20 Feb Oh crap. Choosing the best photographer for your wedding
The most important decision of your life. Don’t f*ck it up.
One of the most frequent posts I see from the newly engaged bride-to-be is something along the lines of, “I need a photographer! Preferably one that is under $XXXX!”
Look girl, I get it. It’s why I shop on Amazon, or why I look things up on Amazon while I’m at Target. It’s why Aldi is my jam. And I’ve never planned a wedding. Sometimes you get what you pay for. Sometimes you don’t (hello, Etsy).
There’s so many decisions to make while you’re planning a wedding – but the good news is you already made the most important one. So now it’s time to find out what’s most important to you. Decide what part of getting married is the most important to you and start there. And if it’s photography, start here.
Style. Above all, you should decide what type of photographer you prefer. Decide what style of photographer you want. Decide what type of photography speaks to you. Light, airy, pastels? Dark and moody? Find photographs that you really love and figure out what you like about them. Pinterest is a good place to start, but don’t hang too long. And remember Pinterest is filled with styled shoots which may not be realistic.
Do you prefer a photographer that shoots primarily candid and emotionally with a journalistic feel? Or one that shoots mostly posed, pretty portraiture? The former focuses more on observing moments, being unobtrusive, and shooting moments one wouldn’t normally notice. You’ll find photos that you don’t know were taken, and moments captured that you forgot about. Photographers that focus on portraiture will shoot primarily posed photos, lots of smiling directly into the camera. This is not to say that photographers who prefer a journalistic/candid approach don’t get the posed photos as well. But it’s important to look at where their passion (as well as their strengths) lie.
In addition to their shooting style, consider what type of editing you prefer. Light, bright and airy made popular by Jose Villa, or dark and moody, which Gabe McClintock has perfected? Muted tones, or vibrant and bright?
Consider several photographers. Look at a lot, and start narrowing your choices down based on what you’re drawn to. Find photographers that you like, whose work speaks to you, and think about what draws you to their photographs. What does their work make you feel? At the end of the day, when you’re looking at your photos in 10 years, what do you want to see? What do you want to feel?
Personality. This one and style tie for most important. The one thing I tell all my clients is if you feel uncomfortable, you’ll be able to tell. Your photographer is there the entire day, and has the most interaction with you personally. She/he will be your go-to, your my-mom-is-pissing-me-off-get-her-away-from-me friend, your hair-fixing, veil-straightening attendant at all times, because their mind is on a few things: your mood, your hair, the sun, and what TIME IT IS. Find someone you get along with, because someone you can be the most emotionally open around, be yourself with and be vulnerable around is going to give you the photographs that make you feel something. You should feel completely yourself and at ease.
Being in front of the camera is always awkward. But your photographer should put you at ease, make you laugh, and make you feel comfortable.
This is why I always recommend meeting your photographer in person prior to booking, and doing an engagement session. Your engagement session is a good indicator of how your wedding day will go. It’s a good idea of how you and your spouse will interact and respond to the photographer. You’ll be able to gauge how comfortable you are interacting with each other and being yourselves around the person you’ve chosen to capture a very important day. And if you don’t like your engagement photos, or don’t feel comfortable, SPEAK UP! We would rather you be happy with your photographs.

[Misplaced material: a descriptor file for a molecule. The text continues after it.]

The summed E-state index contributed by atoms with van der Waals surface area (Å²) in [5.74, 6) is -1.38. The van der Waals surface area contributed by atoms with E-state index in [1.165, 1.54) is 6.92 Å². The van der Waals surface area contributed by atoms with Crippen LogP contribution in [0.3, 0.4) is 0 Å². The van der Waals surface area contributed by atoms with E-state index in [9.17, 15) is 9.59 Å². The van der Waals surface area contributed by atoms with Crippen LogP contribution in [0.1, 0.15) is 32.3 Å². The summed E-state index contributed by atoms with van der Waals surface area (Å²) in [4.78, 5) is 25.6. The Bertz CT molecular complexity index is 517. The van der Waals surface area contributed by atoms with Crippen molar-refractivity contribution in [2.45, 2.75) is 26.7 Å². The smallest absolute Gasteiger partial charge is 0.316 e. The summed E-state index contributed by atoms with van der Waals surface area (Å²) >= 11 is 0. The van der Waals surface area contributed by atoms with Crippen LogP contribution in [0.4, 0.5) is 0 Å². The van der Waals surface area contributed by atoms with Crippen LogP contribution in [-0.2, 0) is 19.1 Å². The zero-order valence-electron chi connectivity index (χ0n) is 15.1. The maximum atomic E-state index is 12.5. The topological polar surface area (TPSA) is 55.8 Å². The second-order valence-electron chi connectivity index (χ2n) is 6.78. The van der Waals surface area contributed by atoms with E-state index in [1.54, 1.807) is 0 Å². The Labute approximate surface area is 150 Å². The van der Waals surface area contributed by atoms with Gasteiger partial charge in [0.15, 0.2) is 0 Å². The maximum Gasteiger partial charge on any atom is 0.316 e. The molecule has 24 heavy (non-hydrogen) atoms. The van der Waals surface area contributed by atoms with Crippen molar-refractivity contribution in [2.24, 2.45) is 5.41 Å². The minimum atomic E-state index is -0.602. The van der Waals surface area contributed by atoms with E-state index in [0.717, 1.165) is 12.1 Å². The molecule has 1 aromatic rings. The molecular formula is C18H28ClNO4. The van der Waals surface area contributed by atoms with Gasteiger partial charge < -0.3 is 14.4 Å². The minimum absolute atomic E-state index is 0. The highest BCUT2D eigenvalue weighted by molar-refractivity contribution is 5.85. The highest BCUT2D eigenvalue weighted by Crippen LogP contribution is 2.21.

Experience. Yes, experience is important. A good photographer should be able to produce the same skill level of work in different conditions. Many people can take a beautiful photograph when the light is perfect, and the moment is right. But a good photographer should also be able to create and find those moments that are beautiful.
Weddings are also high pressure situations. The day goes very quickly, and photographers must make do with the time, light, venue and subjects they’re given. Sometimes moments have to be created.
Photography isn’t easy. It’s hard to understand, and even harder to execute. It takes an understanding of light, equipment and people. It isn’t just snapping a photo and putting a pretty filter on it.
Professionalism. The other part of working a wedding is the ability to be professional, to know how to handle people, anticipate and be inconspicuous and discreet. To capture the highlights and meaningful moments of the wedding without getting in the way, or drawing attention to themselves. There’s a lot of people-wrangling involved, and the ability to take control and get along with people goes a long way in keeping everyone happy.
Do they have a contract for you to sign? Legal stuff, ugh. Its a PITA. But ultimately it’s there to protect you. And signing a contract with a photographer defines expectations. There are no grey areas when it comes to what’s expected and your photographer is held to the standard you’ve hired them for.
And speak up! Your photographer wants to know how she can make your life easier. It’s so important for me that my couple not worry about drama or logistics and just enjoy the day as much as possible. So if i need to creatively intercept your mother every time she heads for you, then that’s my job.
It’s a balance, between being a creative dreamer, and a professional, controlled, boss-lady.
Happy hunting! And as always email me with questions!!